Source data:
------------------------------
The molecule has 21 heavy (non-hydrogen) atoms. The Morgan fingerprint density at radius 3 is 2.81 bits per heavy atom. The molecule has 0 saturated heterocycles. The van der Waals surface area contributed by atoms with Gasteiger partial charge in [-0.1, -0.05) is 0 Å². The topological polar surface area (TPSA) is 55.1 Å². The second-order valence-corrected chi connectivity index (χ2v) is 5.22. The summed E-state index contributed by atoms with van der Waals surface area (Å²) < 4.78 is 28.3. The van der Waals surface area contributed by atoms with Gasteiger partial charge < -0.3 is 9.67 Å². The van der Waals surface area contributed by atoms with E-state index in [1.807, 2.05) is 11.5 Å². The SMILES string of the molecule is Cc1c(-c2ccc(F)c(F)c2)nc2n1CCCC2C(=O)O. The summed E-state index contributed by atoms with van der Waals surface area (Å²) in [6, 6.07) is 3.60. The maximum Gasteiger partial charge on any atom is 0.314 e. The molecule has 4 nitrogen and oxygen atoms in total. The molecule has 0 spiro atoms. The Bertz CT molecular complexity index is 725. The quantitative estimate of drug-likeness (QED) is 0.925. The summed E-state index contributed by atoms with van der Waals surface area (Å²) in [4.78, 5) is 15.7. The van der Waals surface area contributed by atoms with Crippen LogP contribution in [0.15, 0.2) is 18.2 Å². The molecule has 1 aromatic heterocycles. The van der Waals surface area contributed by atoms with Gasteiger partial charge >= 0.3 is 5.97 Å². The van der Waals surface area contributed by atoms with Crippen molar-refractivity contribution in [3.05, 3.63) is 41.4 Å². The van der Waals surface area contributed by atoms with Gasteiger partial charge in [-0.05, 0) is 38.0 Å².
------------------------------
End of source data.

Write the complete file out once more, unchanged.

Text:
The molecule has 21 heavy (non-hydrogen) atoms. The Morgan fingerprint density at radius 3 is 2.81 bits per heavy atom. The molecule has 0 saturated heterocycles. The van der Waals surface area contributed by atoms with Gasteiger partial charge in [-0.1, -0.05) is 0 Å². The topological polar surface area (TPSA) is 55.1 Å². The second-order valence-corrected chi connectivity index (χ2v) is 5.22. The summed E-state index contributed by atoms with van der Waals surface area (Å²) < 4.78 is 28.3. The van der Waals surface area contributed by atoms with Gasteiger partial charge < -0.3 is 9.67 Å². The van der Waals surface area contributed by atoms with E-state index in [1.807, 2.05) is 11.5 Å². The SMILES string of the molecule is Cc1c(-c2ccc(F)c(F)c2)nc2n1CCCC2C(=O)O. The summed E-state index contributed by atoms with van der Waals surface area (Å²) in [6, 6.07) is 3.60. The maximum Gasteiger partial charge on any atom is 0.314 e. The molecule has 4 nitrogen and oxygen atoms in total. The molecule has 0 spiro atoms. The Bertz CT molecular complexity index is 725. The quantitative estimate of drug-likeness (QED) is 0.925. The summed E-state index contributed by atoms with van der Waals surface area (Å²) in [4.78, 5) is 15.7. The van der Waals surface area contributed by atoms with Crippen LogP contribution in [0.15, 0.2) is 18.2 Å². The molecule has 1 aromatic heterocycles. The van der Waals surface area contributed by atoms with Gasteiger partial charge >= 0.3 is 5.97 Å². The van der Waals surface area contributed by atoms with Crippen molar-refractivity contribution in [3.05, 3.63) is 41.4 Å². The van der Waals surface area contributed by atoms with Gasteiger partial charge in [-0.05, 0) is 38.0 Å².